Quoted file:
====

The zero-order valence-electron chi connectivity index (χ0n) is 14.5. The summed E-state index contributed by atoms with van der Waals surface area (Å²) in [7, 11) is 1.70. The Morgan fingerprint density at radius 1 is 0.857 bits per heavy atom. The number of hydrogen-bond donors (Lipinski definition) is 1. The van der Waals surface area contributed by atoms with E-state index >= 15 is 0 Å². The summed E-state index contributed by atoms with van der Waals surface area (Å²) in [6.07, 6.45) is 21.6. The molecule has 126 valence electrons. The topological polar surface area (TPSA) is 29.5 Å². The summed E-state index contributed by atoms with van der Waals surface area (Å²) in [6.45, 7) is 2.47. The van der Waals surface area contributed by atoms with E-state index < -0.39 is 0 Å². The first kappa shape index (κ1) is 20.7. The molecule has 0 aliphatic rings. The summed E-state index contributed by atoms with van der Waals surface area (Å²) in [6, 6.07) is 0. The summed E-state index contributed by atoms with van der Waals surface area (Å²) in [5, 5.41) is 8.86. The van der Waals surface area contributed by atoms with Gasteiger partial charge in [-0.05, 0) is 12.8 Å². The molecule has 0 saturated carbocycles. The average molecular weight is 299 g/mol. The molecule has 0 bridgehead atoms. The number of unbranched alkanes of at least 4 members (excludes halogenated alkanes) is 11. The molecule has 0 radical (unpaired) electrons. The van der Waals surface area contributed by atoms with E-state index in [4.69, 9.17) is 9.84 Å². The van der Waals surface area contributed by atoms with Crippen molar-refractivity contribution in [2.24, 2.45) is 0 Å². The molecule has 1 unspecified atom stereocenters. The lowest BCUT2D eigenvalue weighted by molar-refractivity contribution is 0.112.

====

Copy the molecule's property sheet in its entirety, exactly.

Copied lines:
The zero-order valence-electron chi connectivity index (χ0n) is 14.5. The summed E-state index contributed by atoms with van der Waals surface area (Å²) in [7, 11) is 1.70. The Morgan fingerprint density at radius 1 is 0.857 bits per heavy atom. The number of hydrogen-bond donors (Lipinski definition) is 1. The van der Waals surface area contributed by atoms with E-state index >= 15 is 0 Å². The summed E-state index contributed by atoms with van der Waals surface area (Å²) in [6.07, 6.45) is 21.6. The molecule has 126 valence electrons. The topological polar surface area (TPSA) is 29.5 Å². The summed E-state index contributed by atoms with van der Waals surface area (Å²) in [6.45, 7) is 2.47. The van der Waals surface area contributed by atoms with E-state index < -0.39 is 0 Å². The first kappa shape index (κ1) is 20.7. The molecule has 0 aliphatic rings. The summed E-state index contributed by atoms with van der Waals surface area (Å²) in [6, 6.07) is 0. The summed E-state index contributed by atoms with van der Waals surface area (Å²) in [5, 5.41) is 8.86. The van der Waals surface area contributed by atoms with Gasteiger partial charge in [-0.05, 0) is 12.8 Å². The molecule has 0 saturated carbocycles. The average molecular weight is 299 g/mol. The molecule has 0 bridgehead atoms. The number of unbranched alkanes of at least 4 members (excludes halogenated alkanes) is 11. The molecule has 0 radical (unpaired) electrons. The van der Waals surface area contributed by atoms with E-state index in [4.69, 9.17) is 9.84 Å². The van der Waals surface area contributed by atoms with Crippen molar-refractivity contribution in [2.24, 2.45) is 0 Å². The molecule has 1 unspecified atom stereocenters. The lowest BCUT2D eigenvalue weighted by molar-refractivity contribution is 0.112.